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Bill Dixon: In Medias Res

By Published: September 15, 2009


The Sound's Eye

Critical in Dixon's work is his visual approach to structuring sound, something that fits with his painting and photography. As mentioned earlier, Dixon was a draftsman well before he began in music, starting drawing from a young age. As a painter, he studied with Earnest Critchlow in New York (a WPA artist), and he now mentions such influences as Edgar Degas and Robert Motherwell. Dixon's own work is mostly abstract and uses both line and field in interesting ways, though he wasn't always an abstract painter. "My work was all representational up until maybe 1960—I had a complete utter disdain for abstraction until then. I think at the same time I stopped reading novels I also abandoned representation. I remember one day when I was working at the UN and I was reading a novel, AJ Cronin or something, and I'd just finished it and said 'I don't need a singular figure telling me how a group of characters behave.' That was the last novel that I read." The early 1960s is probably about the same time Dixon began to distance himself from the standard repertoire and compose his own pieces, with pragmatic names like "Trio" and "Quartet" (titles based on arrangements of notes, rather than group personnel).

Bill Dixon Untitled Painting - Ink, Acrylic & Printing Process on Paper, 30 x 32 North Bennington, VT. [2000]



In Dixon's canvases, motifs such as a nude back and bottom detached from the figure into line and shapely area, circular objects akin to a sun, planet or trumpet's bell, calligraphic scrawl reminiscent of later Brice Marden all factor into the composition. There are fragments that come from something—a tradition, if you will—but they are elements of language used in a wholly abstract, for-itself way. His visual works range from large-scale paintings and lithographs to smaller works spanning time spent in administrative meetings at Bennington (some would say "doodles"). Dixon has had one-man shows in Italy, notably at Verona's Ferrari Gallery in 1982, but has long boycotted the American gallery system because of its treatment of black artists. Nevertheless, almost all of Dixon's releases carry an image—either scaled down or in detail—of his visual art, so one can at least get a sense of his approach to the canvas. Dixon's spatial organization of sound goes beyond the two-dimensional, and the openness engendered in his painting and photography is not entirely something flat.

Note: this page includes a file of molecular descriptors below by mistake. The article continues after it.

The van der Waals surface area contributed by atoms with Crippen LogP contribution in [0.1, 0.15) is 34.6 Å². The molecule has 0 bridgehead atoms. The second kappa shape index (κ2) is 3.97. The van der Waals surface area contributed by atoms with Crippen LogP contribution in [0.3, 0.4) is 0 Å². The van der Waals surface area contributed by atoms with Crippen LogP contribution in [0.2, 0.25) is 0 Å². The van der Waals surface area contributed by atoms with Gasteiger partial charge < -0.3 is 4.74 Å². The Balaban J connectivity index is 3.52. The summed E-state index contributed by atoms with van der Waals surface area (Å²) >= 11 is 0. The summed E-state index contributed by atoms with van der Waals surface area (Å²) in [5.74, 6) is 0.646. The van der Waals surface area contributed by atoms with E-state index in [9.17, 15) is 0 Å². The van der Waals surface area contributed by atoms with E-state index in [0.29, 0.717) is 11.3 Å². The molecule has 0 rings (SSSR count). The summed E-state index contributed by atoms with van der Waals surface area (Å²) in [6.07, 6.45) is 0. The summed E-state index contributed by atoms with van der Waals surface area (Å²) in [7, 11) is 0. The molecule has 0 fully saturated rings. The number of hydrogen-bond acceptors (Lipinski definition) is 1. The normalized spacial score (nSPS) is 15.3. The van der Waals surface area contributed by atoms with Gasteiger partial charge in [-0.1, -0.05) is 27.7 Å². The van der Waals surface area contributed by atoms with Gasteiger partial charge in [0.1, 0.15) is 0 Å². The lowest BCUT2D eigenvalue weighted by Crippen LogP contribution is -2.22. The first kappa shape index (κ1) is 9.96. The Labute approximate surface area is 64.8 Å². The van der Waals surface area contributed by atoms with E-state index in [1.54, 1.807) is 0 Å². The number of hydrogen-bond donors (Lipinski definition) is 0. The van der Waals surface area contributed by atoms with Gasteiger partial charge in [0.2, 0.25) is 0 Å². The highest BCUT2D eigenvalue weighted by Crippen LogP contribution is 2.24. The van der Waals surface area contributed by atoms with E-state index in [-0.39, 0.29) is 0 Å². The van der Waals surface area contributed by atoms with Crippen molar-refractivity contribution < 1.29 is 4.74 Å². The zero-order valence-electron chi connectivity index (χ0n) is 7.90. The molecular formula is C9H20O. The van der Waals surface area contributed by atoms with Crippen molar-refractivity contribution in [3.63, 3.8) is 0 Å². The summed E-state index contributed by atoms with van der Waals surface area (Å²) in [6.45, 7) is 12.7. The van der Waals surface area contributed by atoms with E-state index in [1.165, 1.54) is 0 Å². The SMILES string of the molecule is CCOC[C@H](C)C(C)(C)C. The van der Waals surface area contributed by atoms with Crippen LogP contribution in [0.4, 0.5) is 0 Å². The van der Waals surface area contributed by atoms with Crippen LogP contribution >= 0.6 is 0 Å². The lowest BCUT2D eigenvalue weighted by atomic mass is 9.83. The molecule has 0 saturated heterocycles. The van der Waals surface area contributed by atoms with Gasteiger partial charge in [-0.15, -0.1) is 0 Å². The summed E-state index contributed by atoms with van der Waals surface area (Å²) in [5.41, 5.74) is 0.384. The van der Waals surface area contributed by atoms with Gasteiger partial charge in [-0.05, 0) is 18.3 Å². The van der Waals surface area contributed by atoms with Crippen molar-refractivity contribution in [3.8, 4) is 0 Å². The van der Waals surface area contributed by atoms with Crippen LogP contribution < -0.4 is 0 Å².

The way in which he views sound is both architectural and (especially in light of his work with Judith Dunn) extraordinarily choreographic. The idea that a soloist need not be out front—rather in the ensemble or behind other soloists, moving or sounding entirely relative to other players and to the space—is not the way this music is usually approached. Certainly, Dixon's voice can be below or behind what the ensemble is doing. Indeed, on a recording like Son of Sisyphus (Soul Note, 1988, with Pavone, Cook and tubaist John Buckingham), Dixon's trumpet seems to be in another room than the rhythm section—an acoustical approach that lays a very different set of parameters on the listener.

"I don't think vertically, but horizontally. For me, if I follow a line I'm playing, I would have to turn around and look at the horizon—and what about the depth of the thing? It depends—shooting out a line and using delay or reverb almost has a cloud effect. You can put forth a phrase, the ensemble can come in, and they hover around each other. I think of this as a cube-like thing, that if it were possible I could walk into the sound and play in it like that. It goes someplace and is a collection of something—why wouldn't it have a width, height, while also having all the instruments on the same level? Let your ear select where it wants to go, toward points where there's something up top, something behind, and you hear trumpets like they're inside the other thing. It holds another kind of responsibility on the ear; we draw out the soloist when we hear something. You walk into a party and if you want to hear what someone is saying, you focus on them." Since the 1960s, Dixon's ensemble pieces and often his orchestral situations have required that every member of the group stand in a circle. The basis for that is so "everyone can be a conductor," but it's hard not to see that visually and spatially, so that everyone is involved on an equal, cloud-like level, giving true form to the sound as well as those producing it.